• 10/8 - Calhoun County, Iowa: Rained last night. 1.75 inches so we are out of the bean fields for a while. Yields have been in the upper 50’s/lower 60’s in some fields not hit by too much rain and hail. Fields affected by rain/hail are in the upper 20’s/lower 30’s. Our fields were sprayed for aphids and a fungicide was applied in early August. The beans were no-tilled into corn stubble with a (10 inch) drill. Best beans we have raised in our heavy soils. The corn crop is still too wet. It will take a freeze to dry things out. Corn over all looks like the 2004 crop around this area. Areas to the east and south of us have had a very tough year with too much rain/wind/hail. Lots of corn crop damage.
     
  • 10/8 - Cottonwood County, Southwest Minnesota: We just started corn harvest over the weekend.  There sure is a vast disparity in yields.  The first corn planted on May 1 yielded 178 bu.  We harvested our test plot with yields ranging from 148 to 207, the plot was planted on May 16th.  The moisture ranged from 14.3 to 19.1.
     
  • 10/8 - Ney, Ohio: Just wanted to show you one of poorest bean harvest we have seen since the 70's.It rained all around us but we got 2 tens of an inch of rain from the 5th of July until September 13. Had a good stand of beans, about 30 inches of height, very little bug or fungus problems. The beans just dried up.  A lot of pods never filled out at all. A lot of 1 and 2 beans per pod. The picture shows the pods never filled out.

    -- Ney Ohio

    (Have any photos of the crops on your farm? Send them to AgWeb and have them posted on Crop Comments!)

 


  • 10/7 - Lancaster County Nebraska: We have harvested about 2/3 of our beans with a yield of just over 50 bus/acre about our 5 year average. I did not spray for aphids or a fungicide. I can see some aphid damage around trees and low areas around creek bottoms, also shows up on yield monitor. Overall happy with yield considering how dry August was. No corn out yet still wet probably 18-22% we are use to being 15-17% by this point. Sure have knocked the grains lately, wonder if food prices will go down since everyone was blaming higher food cost on high grain prices,. my guess is they won't!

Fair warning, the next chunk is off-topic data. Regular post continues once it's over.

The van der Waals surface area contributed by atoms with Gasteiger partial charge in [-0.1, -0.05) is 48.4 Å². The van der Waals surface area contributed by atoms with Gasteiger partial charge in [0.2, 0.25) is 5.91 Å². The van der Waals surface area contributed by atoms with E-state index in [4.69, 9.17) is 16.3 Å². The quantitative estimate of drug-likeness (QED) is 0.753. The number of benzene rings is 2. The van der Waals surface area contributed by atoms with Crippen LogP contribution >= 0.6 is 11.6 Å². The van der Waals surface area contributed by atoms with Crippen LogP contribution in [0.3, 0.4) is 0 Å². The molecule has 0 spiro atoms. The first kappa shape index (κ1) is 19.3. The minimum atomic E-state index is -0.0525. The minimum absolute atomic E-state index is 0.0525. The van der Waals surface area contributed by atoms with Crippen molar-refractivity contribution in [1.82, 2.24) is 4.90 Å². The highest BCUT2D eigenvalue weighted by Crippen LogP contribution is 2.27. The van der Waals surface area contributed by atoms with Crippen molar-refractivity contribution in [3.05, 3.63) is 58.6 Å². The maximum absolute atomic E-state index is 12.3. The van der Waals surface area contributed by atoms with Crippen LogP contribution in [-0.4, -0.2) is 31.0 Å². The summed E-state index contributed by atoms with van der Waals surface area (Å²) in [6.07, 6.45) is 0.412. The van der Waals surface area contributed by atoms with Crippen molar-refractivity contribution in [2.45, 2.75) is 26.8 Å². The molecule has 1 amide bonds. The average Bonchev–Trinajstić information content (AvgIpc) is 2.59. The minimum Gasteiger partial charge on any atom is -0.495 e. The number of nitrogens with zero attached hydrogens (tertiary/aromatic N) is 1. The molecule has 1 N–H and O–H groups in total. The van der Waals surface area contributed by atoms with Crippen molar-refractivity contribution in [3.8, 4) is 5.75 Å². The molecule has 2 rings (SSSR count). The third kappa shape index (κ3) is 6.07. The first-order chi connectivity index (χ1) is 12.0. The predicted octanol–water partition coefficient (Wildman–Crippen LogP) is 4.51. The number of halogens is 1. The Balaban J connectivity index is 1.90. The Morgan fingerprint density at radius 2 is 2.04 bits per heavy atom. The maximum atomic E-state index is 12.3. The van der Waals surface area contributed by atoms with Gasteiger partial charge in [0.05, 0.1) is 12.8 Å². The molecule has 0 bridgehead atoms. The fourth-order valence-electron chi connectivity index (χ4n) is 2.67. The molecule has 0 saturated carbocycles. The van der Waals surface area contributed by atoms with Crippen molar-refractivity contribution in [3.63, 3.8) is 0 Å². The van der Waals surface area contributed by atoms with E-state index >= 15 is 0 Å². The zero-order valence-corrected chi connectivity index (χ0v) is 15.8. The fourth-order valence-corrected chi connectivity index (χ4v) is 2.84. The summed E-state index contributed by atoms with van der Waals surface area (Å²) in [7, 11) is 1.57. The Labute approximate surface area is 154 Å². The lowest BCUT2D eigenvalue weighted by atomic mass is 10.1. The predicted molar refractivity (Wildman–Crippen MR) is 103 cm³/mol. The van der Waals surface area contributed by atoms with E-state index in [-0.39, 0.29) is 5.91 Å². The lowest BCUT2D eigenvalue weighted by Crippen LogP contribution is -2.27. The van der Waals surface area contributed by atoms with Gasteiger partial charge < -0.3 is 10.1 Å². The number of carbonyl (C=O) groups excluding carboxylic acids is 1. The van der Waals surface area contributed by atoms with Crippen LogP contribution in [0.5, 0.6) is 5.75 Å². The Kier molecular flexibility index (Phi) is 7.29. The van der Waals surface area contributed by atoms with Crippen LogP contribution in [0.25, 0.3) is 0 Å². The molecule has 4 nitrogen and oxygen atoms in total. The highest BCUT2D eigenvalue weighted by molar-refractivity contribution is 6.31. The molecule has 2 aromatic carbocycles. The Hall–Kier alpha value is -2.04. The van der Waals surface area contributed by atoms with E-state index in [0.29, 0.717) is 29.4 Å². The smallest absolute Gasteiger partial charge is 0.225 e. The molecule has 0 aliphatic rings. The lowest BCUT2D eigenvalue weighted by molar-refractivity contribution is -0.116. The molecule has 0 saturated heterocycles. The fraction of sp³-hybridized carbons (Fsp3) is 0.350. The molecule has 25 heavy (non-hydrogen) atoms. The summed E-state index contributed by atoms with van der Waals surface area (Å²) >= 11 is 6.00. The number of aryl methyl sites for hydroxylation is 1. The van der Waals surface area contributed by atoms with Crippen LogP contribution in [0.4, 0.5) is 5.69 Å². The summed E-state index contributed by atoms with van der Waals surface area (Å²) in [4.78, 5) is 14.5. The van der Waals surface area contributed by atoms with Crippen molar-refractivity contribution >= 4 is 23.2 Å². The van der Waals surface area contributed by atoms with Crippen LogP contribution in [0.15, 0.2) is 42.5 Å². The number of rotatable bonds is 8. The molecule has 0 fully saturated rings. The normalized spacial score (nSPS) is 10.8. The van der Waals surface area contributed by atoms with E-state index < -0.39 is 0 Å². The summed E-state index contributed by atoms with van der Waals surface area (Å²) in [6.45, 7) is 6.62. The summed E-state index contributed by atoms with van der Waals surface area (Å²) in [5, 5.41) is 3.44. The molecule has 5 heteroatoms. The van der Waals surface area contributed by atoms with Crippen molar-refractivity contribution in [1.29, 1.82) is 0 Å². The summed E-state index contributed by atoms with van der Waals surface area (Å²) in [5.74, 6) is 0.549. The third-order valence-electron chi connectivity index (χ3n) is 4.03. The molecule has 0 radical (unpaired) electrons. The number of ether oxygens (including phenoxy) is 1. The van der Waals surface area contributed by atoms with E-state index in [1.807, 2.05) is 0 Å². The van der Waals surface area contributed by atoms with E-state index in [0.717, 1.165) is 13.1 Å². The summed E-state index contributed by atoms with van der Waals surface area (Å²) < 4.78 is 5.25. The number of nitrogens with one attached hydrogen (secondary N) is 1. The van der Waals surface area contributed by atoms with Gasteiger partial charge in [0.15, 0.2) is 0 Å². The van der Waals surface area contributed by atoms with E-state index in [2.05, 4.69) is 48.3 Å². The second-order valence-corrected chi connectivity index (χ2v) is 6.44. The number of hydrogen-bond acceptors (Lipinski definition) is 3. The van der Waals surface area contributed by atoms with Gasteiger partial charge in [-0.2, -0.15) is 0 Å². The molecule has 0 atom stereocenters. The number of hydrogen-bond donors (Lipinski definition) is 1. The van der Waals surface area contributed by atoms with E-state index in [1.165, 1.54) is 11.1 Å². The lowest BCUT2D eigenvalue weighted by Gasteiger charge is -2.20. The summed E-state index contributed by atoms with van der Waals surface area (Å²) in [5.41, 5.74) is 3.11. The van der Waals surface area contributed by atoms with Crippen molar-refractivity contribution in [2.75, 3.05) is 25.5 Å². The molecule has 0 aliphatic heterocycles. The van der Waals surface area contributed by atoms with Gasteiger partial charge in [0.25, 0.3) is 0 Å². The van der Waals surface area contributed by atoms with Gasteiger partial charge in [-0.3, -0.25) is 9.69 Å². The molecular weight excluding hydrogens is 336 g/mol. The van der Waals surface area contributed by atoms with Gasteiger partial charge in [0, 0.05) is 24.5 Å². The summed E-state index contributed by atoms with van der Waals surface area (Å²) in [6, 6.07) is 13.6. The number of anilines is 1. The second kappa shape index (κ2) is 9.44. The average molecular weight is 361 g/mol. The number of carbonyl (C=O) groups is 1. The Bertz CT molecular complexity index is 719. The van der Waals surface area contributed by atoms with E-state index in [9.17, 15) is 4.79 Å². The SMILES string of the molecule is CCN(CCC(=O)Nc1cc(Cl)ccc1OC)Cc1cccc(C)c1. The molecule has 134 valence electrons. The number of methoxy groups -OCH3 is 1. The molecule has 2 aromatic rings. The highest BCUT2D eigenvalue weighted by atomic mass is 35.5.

• 10/7 - Barren County, Kentucky: We have almost finished with corn. Worst year I’ve ever had, 100-110 bp/acre. We are lucky to have that. Beans look good. We run our beans last so not sure of there yield. Many more years like this one and they will put me in an straight jacket. Rain, drought, field fires, wind, cash flow, I fell like I’ve been in war. They tell me it's gonna get worse.


     
  • 10/7 - Central Illinois: Here's a few pics from this last weekend, corn harvest in Central Illinois going strong. This is from one field, had 3 combines running.
     
     

    -- Central Illinois

    (Have any photos of the crops on your farm? Send them to AgWeb and have them posted on Crop Comments!)


     
  • 10/7 - Northwest Minnesota: Had 27 above last Tuesday night. The immature corn smells like silage now. Combined 5,000 acres of beans so far. Lot of product going thru the combine and not much in the tank. Looks like 45 bu beans and they are averaging 25. Hope the prices continue to tank in October to raise our RA insurance level!